Leadership Guide to Machine Learning Pricing Algorithms ⚙️
Machine learning pricing algorithms are not just profit maximising pricing tools, but, rather a movement that is redefining price and revenue management. It’s also a pricing language that’s transforming profitable revenue growth in your market and industry.
We’ve been hearing a lot about algorithms in the press recently, but are price algorithms like ‘dynamic pricing algorithm python’ really as good as vendors say or are they all just sales hype?
In this article, we will demystify algorithmic pricing. Also, explain the pros and cons of price algorithms like dynamic price algorithms python. In addition, we will share some of the known risks pricing teams have dealt with when they’ve installed a new price system.
Introducing algorithmic pricing…
A pricing algorithm is a quantum leap from fixed pricing, mark up to mark down and simplistic cost-plus calculations. A sophisticated price algorithm is a customised heuristic, integrated within a pricing system. Furthermore, it enables a pricing team to implement and adjust differentiated price strategies across many different products and customer segments.
The beauty of pricing algorithms like dynamic pricing algorithms python is that they enable pricing teams to find out almost instantly if a price action or strategy is working or not. A pricing algorithm works away in the background predicting changes to implement optimal prices. What’s more, there’s no excel spreadsheet involved or time wasted updating and reviewing prices manually.
All price reviews are automated to a specification. Leaving the pricing team much more time to identify and capture new revenue and share-of-wallet opportunities.
What is a Dynamic Pricing Algorithm?
If you are new to algorithmic pricing, a dynamic pricing algorithm is a customised heuristic operating typically within a high power pricing system. The algorithm is like the pricing blueprint or pricing logic in code. The pricing system is the price data technology running the pricing logic and queries really, really quickly.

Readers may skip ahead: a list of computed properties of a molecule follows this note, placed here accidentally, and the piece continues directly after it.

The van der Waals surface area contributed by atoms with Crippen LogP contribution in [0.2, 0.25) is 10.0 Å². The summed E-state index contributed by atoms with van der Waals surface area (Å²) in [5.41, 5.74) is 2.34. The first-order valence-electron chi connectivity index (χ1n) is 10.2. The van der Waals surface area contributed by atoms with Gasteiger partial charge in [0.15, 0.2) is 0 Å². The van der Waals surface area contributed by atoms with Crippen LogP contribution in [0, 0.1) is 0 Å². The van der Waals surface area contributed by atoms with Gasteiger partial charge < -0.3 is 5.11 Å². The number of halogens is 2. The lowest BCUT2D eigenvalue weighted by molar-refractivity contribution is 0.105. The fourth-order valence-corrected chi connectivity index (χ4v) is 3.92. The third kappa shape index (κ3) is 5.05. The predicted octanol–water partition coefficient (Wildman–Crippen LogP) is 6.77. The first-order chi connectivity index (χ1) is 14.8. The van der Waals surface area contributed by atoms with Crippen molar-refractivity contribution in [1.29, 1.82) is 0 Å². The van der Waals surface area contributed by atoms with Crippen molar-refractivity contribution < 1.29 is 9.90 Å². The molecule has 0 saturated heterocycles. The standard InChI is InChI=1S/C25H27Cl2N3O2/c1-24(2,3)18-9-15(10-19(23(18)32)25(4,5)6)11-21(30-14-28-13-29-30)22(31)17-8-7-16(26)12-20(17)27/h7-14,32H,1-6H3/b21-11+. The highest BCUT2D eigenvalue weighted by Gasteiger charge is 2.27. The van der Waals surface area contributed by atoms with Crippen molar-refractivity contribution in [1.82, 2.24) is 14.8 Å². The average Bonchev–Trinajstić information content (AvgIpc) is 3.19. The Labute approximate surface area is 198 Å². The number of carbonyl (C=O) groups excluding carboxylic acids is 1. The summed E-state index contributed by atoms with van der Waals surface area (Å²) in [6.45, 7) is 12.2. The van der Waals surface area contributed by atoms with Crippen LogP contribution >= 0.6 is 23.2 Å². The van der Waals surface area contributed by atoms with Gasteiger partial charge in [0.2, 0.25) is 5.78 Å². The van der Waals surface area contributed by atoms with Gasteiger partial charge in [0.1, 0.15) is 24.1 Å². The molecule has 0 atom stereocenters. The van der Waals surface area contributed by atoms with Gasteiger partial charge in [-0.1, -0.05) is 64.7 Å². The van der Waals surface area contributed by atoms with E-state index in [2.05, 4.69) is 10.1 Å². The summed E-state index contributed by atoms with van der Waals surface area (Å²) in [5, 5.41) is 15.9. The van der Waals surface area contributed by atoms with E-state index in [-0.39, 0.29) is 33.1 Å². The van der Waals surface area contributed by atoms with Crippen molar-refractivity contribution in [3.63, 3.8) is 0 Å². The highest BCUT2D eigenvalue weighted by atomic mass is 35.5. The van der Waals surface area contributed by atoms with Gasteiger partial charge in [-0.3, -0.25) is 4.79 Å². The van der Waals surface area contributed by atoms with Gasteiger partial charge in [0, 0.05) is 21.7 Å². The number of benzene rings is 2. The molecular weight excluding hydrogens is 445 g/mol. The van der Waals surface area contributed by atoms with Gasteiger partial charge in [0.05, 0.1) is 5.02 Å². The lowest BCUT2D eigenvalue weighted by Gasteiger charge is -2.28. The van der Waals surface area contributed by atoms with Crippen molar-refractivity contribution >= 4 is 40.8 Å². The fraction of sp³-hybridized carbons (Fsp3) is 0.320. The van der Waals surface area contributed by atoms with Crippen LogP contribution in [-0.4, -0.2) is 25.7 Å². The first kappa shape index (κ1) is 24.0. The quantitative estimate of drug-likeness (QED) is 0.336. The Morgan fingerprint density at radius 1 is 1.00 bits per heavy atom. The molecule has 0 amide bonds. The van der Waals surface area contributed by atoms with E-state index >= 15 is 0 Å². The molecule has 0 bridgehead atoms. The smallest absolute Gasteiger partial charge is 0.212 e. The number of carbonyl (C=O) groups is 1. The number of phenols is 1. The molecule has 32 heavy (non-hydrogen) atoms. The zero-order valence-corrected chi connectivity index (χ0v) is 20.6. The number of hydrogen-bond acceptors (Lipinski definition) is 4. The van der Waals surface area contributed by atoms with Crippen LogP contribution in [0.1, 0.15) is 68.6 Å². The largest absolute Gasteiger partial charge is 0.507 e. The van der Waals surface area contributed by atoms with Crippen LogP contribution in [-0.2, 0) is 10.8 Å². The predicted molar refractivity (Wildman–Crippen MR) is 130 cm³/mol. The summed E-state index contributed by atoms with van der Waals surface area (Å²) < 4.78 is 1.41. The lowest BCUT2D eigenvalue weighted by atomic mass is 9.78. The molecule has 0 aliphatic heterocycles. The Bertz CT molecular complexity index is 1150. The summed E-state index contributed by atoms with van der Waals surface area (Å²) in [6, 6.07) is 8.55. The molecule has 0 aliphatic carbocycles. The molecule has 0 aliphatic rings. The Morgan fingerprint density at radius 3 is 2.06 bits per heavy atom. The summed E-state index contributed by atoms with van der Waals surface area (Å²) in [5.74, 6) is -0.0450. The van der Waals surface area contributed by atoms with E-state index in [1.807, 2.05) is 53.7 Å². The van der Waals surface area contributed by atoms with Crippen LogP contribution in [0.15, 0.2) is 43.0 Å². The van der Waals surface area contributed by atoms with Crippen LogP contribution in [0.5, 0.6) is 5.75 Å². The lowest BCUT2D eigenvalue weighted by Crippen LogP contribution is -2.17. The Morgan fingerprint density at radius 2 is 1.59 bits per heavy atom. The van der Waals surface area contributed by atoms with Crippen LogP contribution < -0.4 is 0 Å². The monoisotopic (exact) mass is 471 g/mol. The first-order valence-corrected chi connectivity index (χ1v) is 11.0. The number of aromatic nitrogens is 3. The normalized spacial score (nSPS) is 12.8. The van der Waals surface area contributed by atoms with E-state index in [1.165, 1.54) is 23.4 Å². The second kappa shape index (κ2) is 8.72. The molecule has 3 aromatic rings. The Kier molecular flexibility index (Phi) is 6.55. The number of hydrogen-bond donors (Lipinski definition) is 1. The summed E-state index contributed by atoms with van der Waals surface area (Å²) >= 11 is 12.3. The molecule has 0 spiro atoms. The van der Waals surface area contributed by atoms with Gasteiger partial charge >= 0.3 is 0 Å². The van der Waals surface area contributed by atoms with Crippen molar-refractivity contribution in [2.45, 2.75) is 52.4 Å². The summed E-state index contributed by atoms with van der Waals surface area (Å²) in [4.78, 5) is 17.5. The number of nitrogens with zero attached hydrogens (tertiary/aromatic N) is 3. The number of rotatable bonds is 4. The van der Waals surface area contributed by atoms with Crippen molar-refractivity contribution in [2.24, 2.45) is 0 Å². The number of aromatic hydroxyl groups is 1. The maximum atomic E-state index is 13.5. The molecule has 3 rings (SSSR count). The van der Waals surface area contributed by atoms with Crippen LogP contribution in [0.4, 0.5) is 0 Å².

Essentially, the pricing system churns through tons of price volume data, sales transactions, orders, promotions and special offers. While the price algorithm is the set of rules that guides the automation and calculates the optimal price changes across the product portfolio and different customer segments.
How did businesses set and manage price before machine learning pricing algorithms?
Before algorithmic pricing, B2C and B2B companies basically did margin targeting using cost-based pricing. Unfortunately, margin-based pricing or cost-based pricing leaves ALL businesses vulnerable to revenue loss, lost profit and customer flight.
Cost-based pricing is like a really rudimentary price algorithm. Basic price algorithms like cost-plus pricing put businesses at risk because they either push up prices too high – leading to volume loss – and or set prices too low – leading to revenue loss.
So in a way, algorithmic pricing has always been around. The main difference now is that they are much more sophisticated than they used to be.
Case study: Amazon book pricing algorithm
Amazon’s pricing algorithm is an excellent example of dynamic pricing algorithms for e-commerce (the opposite of a basic cost-plus algorithm). Amazon is one of the first to implement sophisticated algorithmic pricing. Its strategy is not just using internal inputs to adjust prices, but also external inputs as well derived from an open algorithmic marketplace.
To get this data, Amazon provides outside sellers with an API (Amazon Marketplace Web Service). Their API basically enables Amazon to collect and monitor real-time data updates on consumer buying patterns. It also churns through data relating to competitive price responses, new product pricing opportunities, tactical discounting levels and recommended inventory and pricing levels.
In essence, Amazon’s API enables them to build and inform a sophisticated dynamic pricing system, which is capable of sourcing data and informing price decisions in near real-time.